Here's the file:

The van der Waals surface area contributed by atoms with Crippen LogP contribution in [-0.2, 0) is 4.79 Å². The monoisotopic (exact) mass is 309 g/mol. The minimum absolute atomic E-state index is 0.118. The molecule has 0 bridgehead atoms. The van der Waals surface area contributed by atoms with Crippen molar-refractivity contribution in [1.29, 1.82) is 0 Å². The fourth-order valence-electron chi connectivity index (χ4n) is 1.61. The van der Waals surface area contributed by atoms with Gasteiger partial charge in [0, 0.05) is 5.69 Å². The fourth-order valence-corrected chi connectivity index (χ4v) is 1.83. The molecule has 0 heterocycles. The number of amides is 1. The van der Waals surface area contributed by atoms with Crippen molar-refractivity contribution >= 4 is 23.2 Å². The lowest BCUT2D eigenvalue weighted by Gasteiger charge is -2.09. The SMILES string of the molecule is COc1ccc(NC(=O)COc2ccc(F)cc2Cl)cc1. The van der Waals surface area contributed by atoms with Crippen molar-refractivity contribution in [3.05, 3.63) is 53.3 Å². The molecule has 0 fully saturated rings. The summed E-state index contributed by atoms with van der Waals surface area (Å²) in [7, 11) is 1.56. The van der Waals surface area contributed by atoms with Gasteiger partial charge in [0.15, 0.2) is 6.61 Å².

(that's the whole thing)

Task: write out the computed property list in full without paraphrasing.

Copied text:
The van der Waals surface area contributed by atoms with Crippen LogP contribution in [-0.2, 0) is 4.79 Å². The monoisotopic (exact) mass is 309 g/mol. The minimum absolute atomic E-state index is 0.118. The molecule has 0 bridgehead atoms. The van der Waals surface area contributed by atoms with Crippen molar-refractivity contribution in [1.29, 1.82) is 0 Å². The fourth-order valence-electron chi connectivity index (χ4n) is 1.61. The van der Waals surface area contributed by atoms with Gasteiger partial charge in [0, 0.05) is 5.69 Å². The fourth-order valence-corrected chi connectivity index (χ4v) is 1.83. The molecule has 0 heterocycles. The number of amides is 1. The van der Waals surface area contributed by atoms with Crippen molar-refractivity contribution >= 4 is 23.2 Å². The lowest BCUT2D eigenvalue weighted by Gasteiger charge is -2.09. The SMILES string of the molecule is COc1ccc(NC(=O)COc2ccc(F)cc2Cl)cc1. The van der Waals surface area contributed by atoms with Crippen molar-refractivity contribution in [3.05, 3.63) is 53.3 Å². The molecule has 0 fully saturated rings. The summed E-state index contributed by atoms with van der Waals surface area (Å²) in [7, 11) is 1.56. The van der Waals surface area contributed by atoms with Gasteiger partial charge in [0.15, 0.2) is 6.61 Å².